Of the hundreds of bike rides I’ve been on, one stands out above all others. It was my first attempt at riding out to Stinson Beach by way of Muir Beach along Highway 1. I didn’t have an internet connection, and I hadn’t checked the elevation map beforehand, so I didn’t know what lay ahead of me. At some point, I stopped, looked at the road ahead of me, and turned back.
Today, after months of built-up angst about my increasing weight, I got up, put on my cycling outfit, loaded the mountain bike into the car, and drove out to Tennessee Trailhead for a ride in the mountains. The trail starts out flat on paved road, eventually forking off into dirt and winding its way up 800 ft. The weather was fairly gray and cloudy, but the fog added a beautiful surrealism to the green-covered smooth hills on either side. After two weeks in the Middle East, the air felt refreshingly clean and crisp, and the sound of the crashing waves made their way through Tennessee Valley. That all felt great. What didn’t feel great were my legs and my lungs.
After the first hill, I thought I just needed to take a breather. I was hunched over my handlebars trying to catch my breath.
On to the next turn.
I barely made it up when I looked up the trail, saw the third hill coming up and had to stop again to catch my breath. When I could barely lift my leg up to my pedal to clip in and keep going, I knew the time had come. I was barely 2 miles in, and it was a 20 mile ride, and it wasn’t going to get much easier. The last time I tried mountain biking, my rear brake was stuck pretty badly, and I had an excuse. This time, I couldn’t blame anything other than my lack of exercise and increasing weight.
I’m afraid I added a new ride to the list of ever-memorable failure rides today.
Weight gain creeps up over time. I stopped being active over a year ago as I contemplated the decision to quit my job, spent a lot of time traveling, and started working on Darkroom.
I knew I had been gaining weight, but I wasn’t aware that I was losing muscle mass. A popped shirt button here and a slightly tighter fitting pair of pants there and you look back after a year noticing a meaningful difference. This trip was a sort of shock to my system because it caused a disruption to my routine. I couldn’t wear the same comfortable, broken-in pair of jeans and loose shirts anymore – I was going to a formal wedding.
It’d been a while since I last wore my suit and dress shirts, and putting them on gave me a sense of how far I had strayed.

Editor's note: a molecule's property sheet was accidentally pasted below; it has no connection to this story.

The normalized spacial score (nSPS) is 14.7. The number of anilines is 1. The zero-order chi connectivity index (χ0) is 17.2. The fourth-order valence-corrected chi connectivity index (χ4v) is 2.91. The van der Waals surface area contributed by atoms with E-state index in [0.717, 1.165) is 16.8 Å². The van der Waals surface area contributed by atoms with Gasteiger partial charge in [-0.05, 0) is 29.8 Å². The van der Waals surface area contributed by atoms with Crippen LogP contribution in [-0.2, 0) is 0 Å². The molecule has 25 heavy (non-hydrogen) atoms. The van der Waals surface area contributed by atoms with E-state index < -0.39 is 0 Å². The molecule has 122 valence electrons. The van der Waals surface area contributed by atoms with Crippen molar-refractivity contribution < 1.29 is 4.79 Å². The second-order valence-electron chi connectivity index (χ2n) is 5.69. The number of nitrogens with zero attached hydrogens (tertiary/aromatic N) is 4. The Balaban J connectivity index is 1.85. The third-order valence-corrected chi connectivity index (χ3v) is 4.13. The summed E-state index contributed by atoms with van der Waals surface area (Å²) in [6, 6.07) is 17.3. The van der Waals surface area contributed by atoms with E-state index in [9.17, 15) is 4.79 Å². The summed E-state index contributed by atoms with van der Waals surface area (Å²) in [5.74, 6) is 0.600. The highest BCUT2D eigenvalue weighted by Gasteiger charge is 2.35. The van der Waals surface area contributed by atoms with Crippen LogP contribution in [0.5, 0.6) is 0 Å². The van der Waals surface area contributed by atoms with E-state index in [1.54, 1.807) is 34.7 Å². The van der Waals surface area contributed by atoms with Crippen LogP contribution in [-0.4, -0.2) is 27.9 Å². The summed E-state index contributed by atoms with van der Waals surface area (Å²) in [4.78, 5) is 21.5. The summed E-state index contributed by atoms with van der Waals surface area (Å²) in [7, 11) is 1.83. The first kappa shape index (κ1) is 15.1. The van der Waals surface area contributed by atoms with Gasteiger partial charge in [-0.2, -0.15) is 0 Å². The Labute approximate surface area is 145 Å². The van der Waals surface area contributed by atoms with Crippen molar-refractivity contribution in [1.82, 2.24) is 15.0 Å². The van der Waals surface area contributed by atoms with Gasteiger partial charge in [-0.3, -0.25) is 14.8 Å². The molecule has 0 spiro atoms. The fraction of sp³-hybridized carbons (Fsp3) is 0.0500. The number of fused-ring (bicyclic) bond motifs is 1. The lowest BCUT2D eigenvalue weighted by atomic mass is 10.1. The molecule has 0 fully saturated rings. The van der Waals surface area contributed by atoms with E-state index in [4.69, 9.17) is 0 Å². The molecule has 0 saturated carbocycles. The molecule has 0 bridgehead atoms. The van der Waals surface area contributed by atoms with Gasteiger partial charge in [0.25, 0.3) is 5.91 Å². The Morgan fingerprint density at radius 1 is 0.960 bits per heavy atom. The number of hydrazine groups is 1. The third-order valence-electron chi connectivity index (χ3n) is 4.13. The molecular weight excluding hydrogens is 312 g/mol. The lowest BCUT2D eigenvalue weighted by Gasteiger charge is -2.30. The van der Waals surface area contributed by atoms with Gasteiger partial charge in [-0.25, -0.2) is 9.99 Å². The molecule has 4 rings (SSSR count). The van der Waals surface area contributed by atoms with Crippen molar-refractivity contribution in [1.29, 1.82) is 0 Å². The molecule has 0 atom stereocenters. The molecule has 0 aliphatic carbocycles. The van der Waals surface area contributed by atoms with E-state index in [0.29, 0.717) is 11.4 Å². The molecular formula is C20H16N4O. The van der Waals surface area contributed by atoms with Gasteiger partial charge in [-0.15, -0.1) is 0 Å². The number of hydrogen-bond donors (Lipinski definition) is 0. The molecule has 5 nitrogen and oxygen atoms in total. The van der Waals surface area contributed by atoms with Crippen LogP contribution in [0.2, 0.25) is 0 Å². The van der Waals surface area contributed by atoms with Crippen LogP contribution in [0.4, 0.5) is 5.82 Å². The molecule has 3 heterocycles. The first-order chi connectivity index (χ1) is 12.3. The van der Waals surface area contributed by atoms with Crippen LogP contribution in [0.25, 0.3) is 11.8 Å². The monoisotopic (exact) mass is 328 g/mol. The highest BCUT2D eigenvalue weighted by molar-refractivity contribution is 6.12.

For me — and I reckon a lot of people who lose a lot of weight — a constant fear had been that the weight loss was temporary. For three years I held either a downward or flat weight graph, and had been reaping the rewards, emotional, social, and physical. This weight gain over the past year is a terrifying reversal and has become a constant, ever-present source of anxiety and disappointment.
My stubbornness against buying any clothes a size larger than what I used to comfortably wear before means I now walk around in uncomfortable new jeans, and I occasionally have to re-button a button in my shirt that popped off while I was sitting. It also means that I’m constantly walking around with a source of aggravation like an unscratchable itch. A constant reminder that I have let myself down and let go of an important part of my post-collegiate life.
And if you know me at all, you know that I don’t take to personal failures lightly.
The benefits of health are huge. Not least of which is the added self confidence and positivity. It’s hard to maintain an active and spontaneous dating life without self confidence in how one feels emotionally and physically. It’s hard to remain social when the added anxiety affects ones mood.
I’m making some short term changes to change the tide and get back to a happy place. I currently weigh 185-190b. At my lowest, I clocked 170lb. I suspect that with my lost muscle mass, my weight gain is closer to 30 pounds. At 175, I felt satisfied with my weight, physically and emotionally. At 170, I was ecstatic. I imagine my efforts at weight loss will help me regain a fair amount of muscle mass, so I’m setting my target at 175 for the next 2 months.
Towards that effort, I’m going foor the low-hanging fruit for these two months:
- I’m reducing drinking to 1 night a week and 3 drinks maximum.
- I’m reducing my dinner to smaller meals instead of the main meal of the day and shifting those calories towards lunch.
- I’m starting a gym routine. I’m expecting to do a combination of running, weights, and yoga, along with weekend bike rides.
- As far as Diet goes, I’ve already reduced my pasta/bread/rice intake, so I’ll continue that, but I’ve been pretty bad about tortillas and chips, so those will go as well.
It's not nice to be unhappy with your health and body, but what's less nice is denying it or not doing anything about it.